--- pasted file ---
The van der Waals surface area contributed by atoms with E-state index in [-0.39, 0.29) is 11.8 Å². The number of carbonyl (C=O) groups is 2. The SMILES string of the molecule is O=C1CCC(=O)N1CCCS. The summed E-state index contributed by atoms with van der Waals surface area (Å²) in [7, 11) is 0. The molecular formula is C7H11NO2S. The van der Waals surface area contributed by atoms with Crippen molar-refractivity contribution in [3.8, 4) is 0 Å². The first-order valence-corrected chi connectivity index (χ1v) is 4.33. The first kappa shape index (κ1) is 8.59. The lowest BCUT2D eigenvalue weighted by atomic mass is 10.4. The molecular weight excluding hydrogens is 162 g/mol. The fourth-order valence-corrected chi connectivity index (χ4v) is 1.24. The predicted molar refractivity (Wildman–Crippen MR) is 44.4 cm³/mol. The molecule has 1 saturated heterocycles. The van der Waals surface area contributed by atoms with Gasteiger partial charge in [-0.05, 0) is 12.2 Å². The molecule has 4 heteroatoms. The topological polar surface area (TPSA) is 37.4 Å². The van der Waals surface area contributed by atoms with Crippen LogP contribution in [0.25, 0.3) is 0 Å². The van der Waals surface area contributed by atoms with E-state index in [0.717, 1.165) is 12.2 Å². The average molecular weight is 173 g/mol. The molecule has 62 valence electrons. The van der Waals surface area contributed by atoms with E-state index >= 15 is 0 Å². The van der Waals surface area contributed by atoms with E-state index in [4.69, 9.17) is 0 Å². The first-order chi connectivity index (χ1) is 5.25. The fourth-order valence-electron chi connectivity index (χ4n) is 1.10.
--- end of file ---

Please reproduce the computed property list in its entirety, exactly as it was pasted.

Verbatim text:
The van der Waals surface area contributed by atoms with E-state index in [-0.39, 0.29) is 11.8 Å². The number of carbonyl (C=O) groups is 2. The SMILES string of the molecule is O=C1CCC(=O)N1CCCS. The summed E-state index contributed by atoms with van der Waals surface area (Å²) in [7, 11) is 0. The molecular formula is C7H11NO2S. The van der Waals surface area contributed by atoms with Crippen molar-refractivity contribution in [3.8, 4) is 0 Å². The first-order valence-corrected chi connectivity index (χ1v) is 4.33. The first kappa shape index (κ1) is 8.59. The lowest BCUT2D eigenvalue weighted by atomic mass is 10.4. The molecular weight excluding hydrogens is 162 g/mol. The fourth-order valence-corrected chi connectivity index (χ4v) is 1.24. The predicted molar refractivity (Wildman–Crippen MR) is 44.4 cm³/mol. The molecule has 1 saturated heterocycles. The van der Waals surface area contributed by atoms with Gasteiger partial charge in [-0.05, 0) is 12.2 Å². The molecule has 4 heteroatoms. The topological polar surface area (TPSA) is 37.4 Å². The van der Waals surface area contributed by atoms with Crippen LogP contribution in [0.25, 0.3) is 0 Å². The van der Waals surface area contributed by atoms with E-state index in [0.717, 1.165) is 12.2 Å². The average molecular weight is 173 g/mol. The molecule has 62 valence electrons. The van der Waals surface area contributed by atoms with E-state index >= 15 is 0 Å². The van der Waals surface area contributed by atoms with E-state index in [4.69, 9.17) is 0 Å². The first-order chi connectivity index (χ1) is 5.25. The fourth-order valence-electron chi connectivity index (χ4n) is 1.10.